The comparison between Turkey and South African apartheid is ubiquitous. Just as apartheid South Africa and many other settler colonies did in the past, Turkey is now utilising policies of ethnic discrimination, institutional racism, racial segregation, ethnic cleansing, arbitrary arrest and depravation of human rights to advance and preserve the interests of the colonialists while suppressing and relegating to the peripheral the basic human rights of the colonised population.
The unyielding resistance, resilience and principled conduct of South Africans, and the sacrifices which they made to overthrow hundreds of years of Dutch and British colonialism and entrenched apartheid, are without doubt exceptional and praiseworthy. The challenge and defeat of the powerful and brutal forces that maintained historic injustice was a tremendous feat by South Africans. It underscores the power of popular movements and presents a sterling example for Kurds.
As a matter of course, the Kurdish liberation discourse like the Palestinian liberation discourse, has adopted references to the popular struggle against apartheid in South Africa. Be that as it may, in the haste to emphasise the similarities between the two experiences – which itself stems from the burning and justifiable desire of Kurds to achieve their own ‘South Africa moment’, Kurds who look up to post-apartheid South Africa also have to critically examine its many failures. Two major errors are made. First, Kurds often misconstrue and romanticise the path of the South African anti-apartheid struggle. Second, there is a widely-shared belief, among Kurds and their supporters, that the official scrapping of apartheid laws automatically ushered in democracy and equality in South Africa.
This leads to the erroneous assumption that a similar legal victory in Turkey and the region can solve all of the Kurds’ problems and pave the way for their freedom. Kurds must hear and examine closely the views and experiences of South Africans (be they human rights activists, intellectuals or former liberation movement fighters) who have fought and continue to fight for equality, equity and substantive democracy, so that Kurds can better understand post-apartheid South Africa and draw important lessons for their own struggle.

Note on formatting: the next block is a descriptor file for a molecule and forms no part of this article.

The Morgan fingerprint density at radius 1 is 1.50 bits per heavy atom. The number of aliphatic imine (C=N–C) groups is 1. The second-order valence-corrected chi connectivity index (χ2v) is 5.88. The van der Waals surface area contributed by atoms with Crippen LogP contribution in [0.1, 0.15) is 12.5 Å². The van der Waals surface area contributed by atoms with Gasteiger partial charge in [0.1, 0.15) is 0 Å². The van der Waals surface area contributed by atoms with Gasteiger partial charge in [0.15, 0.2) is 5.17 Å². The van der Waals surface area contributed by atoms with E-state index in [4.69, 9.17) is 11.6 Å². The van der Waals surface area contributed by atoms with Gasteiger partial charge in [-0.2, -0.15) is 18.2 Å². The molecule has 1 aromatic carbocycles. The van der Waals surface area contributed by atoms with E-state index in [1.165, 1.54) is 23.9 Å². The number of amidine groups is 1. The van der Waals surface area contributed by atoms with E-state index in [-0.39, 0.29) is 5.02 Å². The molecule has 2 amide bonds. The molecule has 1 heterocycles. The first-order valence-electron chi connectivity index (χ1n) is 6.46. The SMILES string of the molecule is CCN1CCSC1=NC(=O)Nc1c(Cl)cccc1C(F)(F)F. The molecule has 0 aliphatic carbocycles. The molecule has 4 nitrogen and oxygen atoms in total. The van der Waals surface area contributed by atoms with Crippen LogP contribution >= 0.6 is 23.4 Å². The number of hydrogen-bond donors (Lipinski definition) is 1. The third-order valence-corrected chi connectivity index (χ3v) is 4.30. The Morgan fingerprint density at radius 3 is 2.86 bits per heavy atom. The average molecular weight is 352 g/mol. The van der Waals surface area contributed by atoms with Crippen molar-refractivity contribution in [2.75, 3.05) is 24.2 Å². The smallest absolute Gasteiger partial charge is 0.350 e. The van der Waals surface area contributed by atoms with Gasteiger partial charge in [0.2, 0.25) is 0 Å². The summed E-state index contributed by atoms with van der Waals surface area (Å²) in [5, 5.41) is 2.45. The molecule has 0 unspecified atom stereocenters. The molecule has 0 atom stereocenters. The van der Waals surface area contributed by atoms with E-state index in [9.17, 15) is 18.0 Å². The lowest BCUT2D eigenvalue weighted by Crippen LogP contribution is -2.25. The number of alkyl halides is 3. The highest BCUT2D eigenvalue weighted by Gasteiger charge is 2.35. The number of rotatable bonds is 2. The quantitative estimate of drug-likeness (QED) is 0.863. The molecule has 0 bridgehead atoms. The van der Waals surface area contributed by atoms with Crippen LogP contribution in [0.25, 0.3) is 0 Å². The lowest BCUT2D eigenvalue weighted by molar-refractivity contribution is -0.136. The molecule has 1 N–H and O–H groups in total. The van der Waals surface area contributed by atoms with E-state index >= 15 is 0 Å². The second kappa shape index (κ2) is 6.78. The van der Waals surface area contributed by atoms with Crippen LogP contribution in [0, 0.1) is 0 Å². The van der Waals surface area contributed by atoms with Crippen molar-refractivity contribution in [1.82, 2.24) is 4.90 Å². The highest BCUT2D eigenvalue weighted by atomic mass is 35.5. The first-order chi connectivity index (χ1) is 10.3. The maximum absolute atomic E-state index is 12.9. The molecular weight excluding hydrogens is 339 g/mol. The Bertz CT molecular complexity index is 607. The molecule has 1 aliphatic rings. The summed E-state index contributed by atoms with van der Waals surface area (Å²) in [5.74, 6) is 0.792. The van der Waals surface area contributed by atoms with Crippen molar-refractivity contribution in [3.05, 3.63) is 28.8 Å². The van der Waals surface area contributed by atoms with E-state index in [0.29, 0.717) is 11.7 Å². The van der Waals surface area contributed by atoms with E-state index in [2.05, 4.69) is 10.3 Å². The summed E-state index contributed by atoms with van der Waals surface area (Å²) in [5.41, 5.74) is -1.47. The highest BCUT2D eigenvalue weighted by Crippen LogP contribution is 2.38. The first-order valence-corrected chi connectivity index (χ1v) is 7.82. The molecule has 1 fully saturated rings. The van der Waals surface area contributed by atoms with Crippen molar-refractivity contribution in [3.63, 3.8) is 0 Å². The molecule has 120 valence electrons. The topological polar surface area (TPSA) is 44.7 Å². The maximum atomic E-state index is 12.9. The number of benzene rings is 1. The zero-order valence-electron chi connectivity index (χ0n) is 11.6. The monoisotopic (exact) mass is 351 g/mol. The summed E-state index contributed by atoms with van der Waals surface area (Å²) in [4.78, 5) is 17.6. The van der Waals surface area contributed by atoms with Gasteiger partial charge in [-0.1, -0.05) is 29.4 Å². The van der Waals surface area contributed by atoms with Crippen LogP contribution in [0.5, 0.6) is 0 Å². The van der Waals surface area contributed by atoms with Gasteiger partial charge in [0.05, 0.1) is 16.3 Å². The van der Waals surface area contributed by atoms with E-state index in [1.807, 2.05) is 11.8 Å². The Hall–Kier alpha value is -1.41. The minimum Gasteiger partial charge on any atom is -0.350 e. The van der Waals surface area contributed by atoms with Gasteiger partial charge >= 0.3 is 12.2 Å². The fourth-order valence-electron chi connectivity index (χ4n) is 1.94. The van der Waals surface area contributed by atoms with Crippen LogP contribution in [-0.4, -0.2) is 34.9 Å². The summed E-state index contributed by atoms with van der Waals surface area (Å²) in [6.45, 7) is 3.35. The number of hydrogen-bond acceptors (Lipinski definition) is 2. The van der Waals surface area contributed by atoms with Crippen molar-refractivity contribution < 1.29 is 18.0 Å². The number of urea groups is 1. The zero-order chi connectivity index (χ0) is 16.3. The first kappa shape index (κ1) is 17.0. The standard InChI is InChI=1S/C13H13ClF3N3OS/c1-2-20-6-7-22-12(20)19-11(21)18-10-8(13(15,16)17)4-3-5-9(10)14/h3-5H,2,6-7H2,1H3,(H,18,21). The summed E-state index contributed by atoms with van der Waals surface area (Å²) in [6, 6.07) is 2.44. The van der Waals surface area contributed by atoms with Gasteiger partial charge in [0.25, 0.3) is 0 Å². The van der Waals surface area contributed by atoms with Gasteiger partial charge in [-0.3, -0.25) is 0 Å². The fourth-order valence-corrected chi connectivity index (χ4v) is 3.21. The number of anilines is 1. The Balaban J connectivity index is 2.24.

Democracy: challenges, nation and state
Of the many challenges that post-apartheid South Africa has faced: key thereto is the building of a nation that must make a ringing and decisive break from the previously established racial segregation, depravation of human rights and oppression. A common future for the oppressor and the oppressed can only be built when there is agreement that a new nation needs to be become extant within a new state. It might be tempting to talk about the emergence of a new state now and leave the question of the new nation for some post-liberation phase, this would be catastrophic. The deferment for South Africans has resulted with dire living consequences.
Since the onset of democracy governments in South Africa have emphasised symbols of unity and celebrated diversity. Mere symbolism was not enough to bring together a nation. The approach to the constitution of nationhood in post-apartheid South Africa has often favoured the liberal democratic, aspirational claims of human and legal rights enshrined in a constitution, its symbols, flags and anthems for unification, while leaving untouched the structural arrangements and enduring characteristics of historically institutionalised entrenched power, and social fragmentation. The formation of a truly unified state and nationhood can only be possible through the eradication of every conceivable form of educational, economic and social privilege. The expectation that dismantling apartheid political structures and introducing democracy would enable the nation-building process, underscores the democratic breakthrough of 1994, as only the commencement of democracy and building an equal and anti-racist society. However, the emergence of the neoliberal project continues to increase inequality and ongoing challenges in overcoming institutionalised racism, which undermine the nation-building project.
Rights, land and inequality
South Africa remains the most unequal country in the world, inextricably linked to the neoliberal economic model which was adopted since 1994 by the South African government, and is closely associated with the powerful, neo-colonial forces that remain at work in South Africa.